A. Instruction - 8.3
B. Design - 9.5
C. Engagement - 8
ENGINEERING.com: A Whole Bunch of STEM Packed into One Website!
Summary : A Go-To STEM Resource
ENGINEERING.com is a website dedicated to STEM. With the buttons at the top of the screen, users can read news, play games, access resources, view videos, and attend webinars that all relate to the field of STEM. Specifically, the “News” and “Industries” buttons provide access to recent events, happenings, and reports in STEM. Once a piece of content is found, users can click on it to access the information.
The “Jobs” button lets users search for jobs in the STEM field by location and keyword. When users find a job of interest, they can click on it to read the details. The “Games” button contains links to multiple games, and each game emphasizes angles, velocity, and strategy to score points and advance levels.
The “Video” button provides access to news-related items in the field of STEM, and users can fast forward, rewind, and share the videos over social media. The “Resources” button lets users search the website’s content with filters, and users can click on the content that matches their searches to access it. Finally, the “Webinar” button presents a topic in STEM, and users can sign up to attend the virtual session on their computer.
Instructional Ideas for Engineering.com
- Teachers can have their students read a report, news article, or view a video of interest found this website. Next, students can summarize the content in their words and create an infographic using a tool like Smore or Poster My Wall to share that information with classmates.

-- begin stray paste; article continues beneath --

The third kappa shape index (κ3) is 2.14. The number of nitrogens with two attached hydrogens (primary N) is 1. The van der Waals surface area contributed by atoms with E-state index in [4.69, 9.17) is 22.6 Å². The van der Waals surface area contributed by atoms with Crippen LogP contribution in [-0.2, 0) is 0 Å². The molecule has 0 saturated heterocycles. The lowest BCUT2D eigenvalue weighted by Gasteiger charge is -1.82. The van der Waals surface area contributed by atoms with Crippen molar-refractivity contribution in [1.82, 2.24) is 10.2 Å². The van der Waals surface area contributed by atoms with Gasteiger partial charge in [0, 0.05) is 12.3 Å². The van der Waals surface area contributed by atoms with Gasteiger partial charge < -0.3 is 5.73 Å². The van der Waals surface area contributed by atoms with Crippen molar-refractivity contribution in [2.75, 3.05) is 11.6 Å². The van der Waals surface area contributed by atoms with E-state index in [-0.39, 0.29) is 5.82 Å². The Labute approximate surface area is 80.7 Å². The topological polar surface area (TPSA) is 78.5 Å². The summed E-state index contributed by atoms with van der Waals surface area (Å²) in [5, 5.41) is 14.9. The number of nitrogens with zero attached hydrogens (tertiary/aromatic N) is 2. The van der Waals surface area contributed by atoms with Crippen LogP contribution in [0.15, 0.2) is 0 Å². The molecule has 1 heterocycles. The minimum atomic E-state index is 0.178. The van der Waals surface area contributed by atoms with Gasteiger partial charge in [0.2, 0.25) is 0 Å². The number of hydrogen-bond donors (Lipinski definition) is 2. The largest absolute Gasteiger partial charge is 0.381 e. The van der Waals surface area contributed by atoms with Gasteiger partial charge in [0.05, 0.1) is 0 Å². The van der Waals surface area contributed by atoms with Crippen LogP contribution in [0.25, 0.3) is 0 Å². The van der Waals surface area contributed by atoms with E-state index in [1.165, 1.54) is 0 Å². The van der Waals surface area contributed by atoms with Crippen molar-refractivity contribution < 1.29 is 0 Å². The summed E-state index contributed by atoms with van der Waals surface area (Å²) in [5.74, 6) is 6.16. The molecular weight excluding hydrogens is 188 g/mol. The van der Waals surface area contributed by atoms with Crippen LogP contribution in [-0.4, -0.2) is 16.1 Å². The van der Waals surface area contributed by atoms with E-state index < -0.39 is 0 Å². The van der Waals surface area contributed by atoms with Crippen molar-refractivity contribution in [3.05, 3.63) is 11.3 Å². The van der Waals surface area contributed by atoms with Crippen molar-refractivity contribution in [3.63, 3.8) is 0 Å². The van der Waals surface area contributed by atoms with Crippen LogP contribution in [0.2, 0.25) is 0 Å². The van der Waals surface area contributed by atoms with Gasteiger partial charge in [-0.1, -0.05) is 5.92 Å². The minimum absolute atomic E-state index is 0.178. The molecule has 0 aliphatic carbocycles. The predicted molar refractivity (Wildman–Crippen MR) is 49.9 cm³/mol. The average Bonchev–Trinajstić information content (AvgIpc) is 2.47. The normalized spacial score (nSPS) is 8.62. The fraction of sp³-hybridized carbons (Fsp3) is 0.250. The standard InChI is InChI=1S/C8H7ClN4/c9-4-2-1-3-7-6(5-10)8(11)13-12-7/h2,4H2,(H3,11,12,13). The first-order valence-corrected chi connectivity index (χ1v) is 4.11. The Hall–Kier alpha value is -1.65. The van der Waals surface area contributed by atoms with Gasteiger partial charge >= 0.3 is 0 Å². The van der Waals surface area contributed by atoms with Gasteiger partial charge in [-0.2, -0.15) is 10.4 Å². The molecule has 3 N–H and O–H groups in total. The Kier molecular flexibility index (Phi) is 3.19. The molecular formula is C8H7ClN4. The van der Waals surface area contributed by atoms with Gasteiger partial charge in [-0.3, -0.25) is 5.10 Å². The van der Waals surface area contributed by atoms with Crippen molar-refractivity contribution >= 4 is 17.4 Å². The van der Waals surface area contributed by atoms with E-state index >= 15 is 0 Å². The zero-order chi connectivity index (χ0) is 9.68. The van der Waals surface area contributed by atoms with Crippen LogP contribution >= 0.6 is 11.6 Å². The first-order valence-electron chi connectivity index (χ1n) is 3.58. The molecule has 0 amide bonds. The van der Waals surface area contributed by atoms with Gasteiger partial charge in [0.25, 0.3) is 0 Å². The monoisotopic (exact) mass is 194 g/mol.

- Teachers can have students attend a webinar hosted on this website and then share the important pieces of information to their classmates. During the webinar, students will be responsible for taking notes. That way, when they share the pertinent information from the webinar, they will have a resource to use.
- Students can choose one of the games on this website and play it for a period of time. After doing so, teachers can have students explain the STEM concepts they used to progress in the game and provide examples of how those concepts were part of the game. For advanced students, teachers can put them in small groups and together they can attempt to recreate the digital game using paper-and-pencil materials.
- For students who are interested in working in the field of STEM, teachers can have them read the job descriptions posted to this website. Next, teachers can have students identify the activities, courses, and internships they could complete to begin preparing themselves for jobs in that field and journal about them. That way, over the course of a year, students can begin taking actions to complete the items they identified.
- Students can view the different industries listed in this website and browse the information provided about them. Next, teachers can have students rank the industries by which they think are the most to least likely to experience growth in the next 20 years. For each industry, students will have to write a brief commentary that justifies their ranking of it. Once completed, teachers can parlay these rankings into a class conversation.
|A2. 21st Century Skills|
|A3. Conn. to Future Learning|
|A4. Value of Errors|
|A5. Feedback to Teacher|
|A6. Level of Material|
|A7. Cooperative Learning|
|A8. Accom. of Individual Diff.|
|B1. Ability to Save Progress|
|B2. Platform Integration|
|B3. Screen Design|
|B4. Ease of Use|
|B6. Goal Orientation|
|B7. Information Presentation|
|B8. Media Integration|
|B9. Cultural Sensitivity|
|C1. Learner Control|
Screenshots of Engineering.com